Fan aloe (Kumara plicatilis (L.) G.D.Rowley) is a succulent plant belonging to the Aloeaceae family.
From a systematic point of view it belongs to the Eukaryota Kingdom Plantae Domain, Magnoliophyta Division, Liliopsida Class, Liliales Order, Aloeaceae Family and therefore to the Kumara Genus and the K. Plicatilis Species.
Among the main synonyms attributed to this plant we remember:
– Aloe disticha subs. plicatilis L .;
– Aloe plicatilis (L.) Mill .;
– Kumara disticha Medik .;
– Rhipidodendrum distichum (Medik.) Willd .;
– Rhipidodendrum plicatile (L.) Haw ..
The term Kumara was described by the German botanist Friedrich Kasimir Medikus in 1786, and it is not known why he chose this name.
The specific epithet plicatilis comes from fold, fold, flexible, usable for weaving.
Geographical Distribution and Habitat –
Kumara plicatilis is an endemic species of some mountains of the Fynbos ecoregion, between the city of Franschhoek and Elandskloof, of the Western Cape in South Africa, which grows on an area of about 1800 km², at an altitude of 150-650 meters on the sea level.
Its habitat is that of sandstone soils and is often found on sandstone screeds above the granite in well-drained, sandy, slightly acidic soils on very steep, rocky slopes, facing south and protected from fire, where it grows in association with Protea spp ., Erica spp. and other typical essences of fynbos.
The area where it grows includes the protected areas of the Jonkershoek nature reserve, the Hottentots Holland nature reserve, the Limietberg nature reserve and the Paardenberg nature reserve.
The climate is Mediterranean with hot and dry summers and cold and wet winters. Invasive alien species are present within the habitat, both due to the escape of pine seedlings and other local invasive species such as Australian acacias, but these, at the moment, are at too low a density to cause possible threats.
Fan aloe has a shrubby or small tree with a woody stem, which can reach 3-5 m in height.
The stems are forked with bunches of belt-shaped leaves arranged in 2 opposite rows. The leaves are opaque or gray-green in color, with almost smooth edges, with the exception of a few small teeth at the top. The leaves are about 30 cm long and 4 cm wide and the sap is light in color.
The inflorescences take the form of cylindrical racemes, comprising about 30 tubular flowers 5 cm long, red colored.
It blooms in late winter and spring, from August to October.
Kumara plicatilis is a plant that can also be grown for ornamental purposes with a great decorative effect even in a pot. As an ornamental plant, it is increasingly used for landscaping drought-resistant rock gardens. However, it grows very slowly and as a result, outside of its natural habitat, it can be suffocated by faster growing plants that are in its vicinity.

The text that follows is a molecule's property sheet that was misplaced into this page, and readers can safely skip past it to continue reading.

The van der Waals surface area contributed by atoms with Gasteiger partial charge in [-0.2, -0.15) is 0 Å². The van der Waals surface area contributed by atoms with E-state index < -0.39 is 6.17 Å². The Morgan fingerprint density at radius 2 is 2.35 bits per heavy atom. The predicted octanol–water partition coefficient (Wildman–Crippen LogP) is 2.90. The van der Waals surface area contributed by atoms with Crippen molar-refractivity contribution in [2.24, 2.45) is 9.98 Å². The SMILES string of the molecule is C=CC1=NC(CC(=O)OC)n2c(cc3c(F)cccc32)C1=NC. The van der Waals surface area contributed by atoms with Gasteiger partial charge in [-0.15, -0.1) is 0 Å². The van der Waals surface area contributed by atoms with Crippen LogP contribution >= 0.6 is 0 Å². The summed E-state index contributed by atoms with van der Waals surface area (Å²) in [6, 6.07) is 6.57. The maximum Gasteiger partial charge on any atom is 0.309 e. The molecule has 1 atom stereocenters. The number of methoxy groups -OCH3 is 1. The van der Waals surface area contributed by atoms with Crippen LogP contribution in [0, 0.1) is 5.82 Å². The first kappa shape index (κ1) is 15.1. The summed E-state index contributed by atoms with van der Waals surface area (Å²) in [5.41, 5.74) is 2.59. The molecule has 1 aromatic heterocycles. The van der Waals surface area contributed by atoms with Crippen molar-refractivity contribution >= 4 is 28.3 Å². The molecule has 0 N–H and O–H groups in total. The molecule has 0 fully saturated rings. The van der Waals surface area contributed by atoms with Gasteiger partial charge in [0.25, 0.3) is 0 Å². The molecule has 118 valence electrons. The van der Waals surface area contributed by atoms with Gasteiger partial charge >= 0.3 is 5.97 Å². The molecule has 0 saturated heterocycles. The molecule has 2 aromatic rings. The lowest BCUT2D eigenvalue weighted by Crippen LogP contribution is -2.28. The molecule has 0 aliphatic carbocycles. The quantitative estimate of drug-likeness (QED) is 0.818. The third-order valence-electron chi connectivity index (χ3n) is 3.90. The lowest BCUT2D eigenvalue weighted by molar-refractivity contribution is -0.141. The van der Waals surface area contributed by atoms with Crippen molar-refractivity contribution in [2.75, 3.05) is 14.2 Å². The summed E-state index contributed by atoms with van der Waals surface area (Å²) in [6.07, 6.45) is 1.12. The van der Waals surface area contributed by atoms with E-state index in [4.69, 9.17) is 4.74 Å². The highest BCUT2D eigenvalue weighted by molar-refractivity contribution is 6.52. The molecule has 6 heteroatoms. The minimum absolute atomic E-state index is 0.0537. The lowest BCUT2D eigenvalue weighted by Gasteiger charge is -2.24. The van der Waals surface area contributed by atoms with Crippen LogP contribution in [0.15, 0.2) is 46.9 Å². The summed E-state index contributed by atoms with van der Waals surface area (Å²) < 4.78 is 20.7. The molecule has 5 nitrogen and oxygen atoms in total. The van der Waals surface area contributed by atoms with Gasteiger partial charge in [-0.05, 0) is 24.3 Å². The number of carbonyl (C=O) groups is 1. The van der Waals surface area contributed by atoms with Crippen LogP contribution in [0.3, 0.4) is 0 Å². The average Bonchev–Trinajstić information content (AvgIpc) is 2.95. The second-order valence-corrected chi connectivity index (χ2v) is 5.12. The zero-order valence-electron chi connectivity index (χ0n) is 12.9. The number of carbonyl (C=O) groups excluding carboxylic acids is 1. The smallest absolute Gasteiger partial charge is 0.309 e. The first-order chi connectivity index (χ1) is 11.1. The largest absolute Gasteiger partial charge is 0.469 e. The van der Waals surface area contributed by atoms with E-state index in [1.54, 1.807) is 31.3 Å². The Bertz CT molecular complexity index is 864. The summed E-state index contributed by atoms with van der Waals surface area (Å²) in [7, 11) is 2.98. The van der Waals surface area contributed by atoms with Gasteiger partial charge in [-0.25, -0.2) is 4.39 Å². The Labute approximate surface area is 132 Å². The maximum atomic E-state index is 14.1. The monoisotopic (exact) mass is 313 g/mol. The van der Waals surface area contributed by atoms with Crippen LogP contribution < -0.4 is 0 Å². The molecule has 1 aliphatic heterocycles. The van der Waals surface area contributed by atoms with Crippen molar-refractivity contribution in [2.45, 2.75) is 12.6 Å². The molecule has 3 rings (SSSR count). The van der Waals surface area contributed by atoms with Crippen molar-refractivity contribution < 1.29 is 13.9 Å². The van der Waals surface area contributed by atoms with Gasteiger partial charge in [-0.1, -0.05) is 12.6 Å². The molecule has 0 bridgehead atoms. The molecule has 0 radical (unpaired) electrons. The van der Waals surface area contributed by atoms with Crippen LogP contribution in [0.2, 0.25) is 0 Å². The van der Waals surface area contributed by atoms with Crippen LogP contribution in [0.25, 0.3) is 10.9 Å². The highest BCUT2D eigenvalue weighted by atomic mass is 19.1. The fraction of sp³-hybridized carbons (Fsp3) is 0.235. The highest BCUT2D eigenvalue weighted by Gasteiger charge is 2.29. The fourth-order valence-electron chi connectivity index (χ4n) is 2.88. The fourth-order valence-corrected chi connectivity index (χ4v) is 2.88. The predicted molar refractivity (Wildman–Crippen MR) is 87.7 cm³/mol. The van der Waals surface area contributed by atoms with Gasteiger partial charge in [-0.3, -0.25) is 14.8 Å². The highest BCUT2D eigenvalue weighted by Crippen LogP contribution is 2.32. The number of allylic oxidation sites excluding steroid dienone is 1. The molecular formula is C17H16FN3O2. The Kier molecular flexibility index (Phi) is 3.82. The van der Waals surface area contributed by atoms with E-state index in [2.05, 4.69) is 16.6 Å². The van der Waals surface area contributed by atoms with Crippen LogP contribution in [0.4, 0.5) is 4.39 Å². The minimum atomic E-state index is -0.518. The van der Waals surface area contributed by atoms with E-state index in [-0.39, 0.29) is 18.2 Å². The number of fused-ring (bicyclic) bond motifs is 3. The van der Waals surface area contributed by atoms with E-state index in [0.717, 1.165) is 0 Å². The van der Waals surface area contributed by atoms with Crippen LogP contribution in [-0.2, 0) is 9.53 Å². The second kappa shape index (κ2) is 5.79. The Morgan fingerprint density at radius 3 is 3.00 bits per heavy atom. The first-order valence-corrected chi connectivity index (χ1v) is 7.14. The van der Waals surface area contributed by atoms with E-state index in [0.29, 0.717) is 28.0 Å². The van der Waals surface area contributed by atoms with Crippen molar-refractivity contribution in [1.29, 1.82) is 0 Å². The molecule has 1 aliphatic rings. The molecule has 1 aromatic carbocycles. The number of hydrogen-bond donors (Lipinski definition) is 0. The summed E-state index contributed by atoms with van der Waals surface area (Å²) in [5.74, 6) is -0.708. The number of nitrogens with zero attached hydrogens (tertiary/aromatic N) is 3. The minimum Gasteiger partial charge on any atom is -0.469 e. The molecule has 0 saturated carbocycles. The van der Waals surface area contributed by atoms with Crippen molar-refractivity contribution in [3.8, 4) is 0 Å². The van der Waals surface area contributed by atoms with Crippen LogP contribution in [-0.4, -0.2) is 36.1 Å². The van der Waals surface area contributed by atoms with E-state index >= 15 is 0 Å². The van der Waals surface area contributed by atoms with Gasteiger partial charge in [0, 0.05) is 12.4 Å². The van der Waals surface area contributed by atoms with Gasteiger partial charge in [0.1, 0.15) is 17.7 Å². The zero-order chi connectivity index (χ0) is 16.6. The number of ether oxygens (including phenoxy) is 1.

This plant grows well, however, in sunny but cool, well-ventilated places and in well-drained soils, especially if grown in very rainy areas, possibly sandy. The optimal pH ranges from 5.5 to 6.5.
It should be watered constantly, especially if the goal is ornamental and make sure that no frost occurs in the winter.
As for the multiplication, it can be propagated by cutting of branches that must be planted in a well-drained soil. The cuttings must be cut cleanly from the mother plant and after letting the cut dry (not in direct sunlight) for a week or two, they can be planted in well-drained soil in a reasonably sunny position – however far from competition of faster growing plants.
It can also be reproduced from seed but, in this case, the growth is somewhat slow.
Uses and Traditions –
Regarding the systematic classification of this plant, phylogenetic studies indicated that two species traditionally classified as members of the Aloe genus were genetically distinct and included a completely separate clade. The species were then divided as separate genera, attributing to this plant the name Kumara which previously held as a Species.
From an ecological point of view, it is underlined how the flowers of Kumara plicatilis are visited by a variety of insects, including bees and cockroaches, and by Nectarine birds (Nectariniidae Vigors, 1825) that feed on nectar and all contribute to the pollination of the flowers. The seeds are then dispersed by the wind.
This plant also has an important function in areas prone to fires as they are able to survive fires, as its thick fleshy leaves contain a lot of moisture which allows lotus to resist burns and, moreover, have a thick cork bark which protects them from the heat of fires.
This plant is threatened by growing international trade, in which wild specimens are illegally collected and exported.
It is not currently an endangered species, but is on the IUCN Red List and the National Red List of South African Plants.
Method of Preparation –
As for other Aloes, this plant, which is one of the officinal ones, can be used in the therapeutic field, for the use of the gel of the leaves, deprived of the cuticle and of the internal juice.
– Acta Plantarum – Flora of the Italian Regions.
– Wikipedia, the free encyclopedia.
– Treben M., 2000. Health from the Lord’s Pharmacy, Tips and experiences with medicinal herbs, Ennsthaler Editore
– Pignatti S., 1982. Flora of Italy, Edagricole, Bologna.
– Conti F., Abbate G., Alessandrini A., Blasi C. (edited by), 2005. An annotated checklist of the Italian vascular flora, Palombi Editore.
Warning: Pharmaceutical applications and alimurgical uses are indicated for information purposes only, they do not in any way represent a medical prescription; therefore, no responsibility is accepted for their use for healing, aesthetic or food purposes.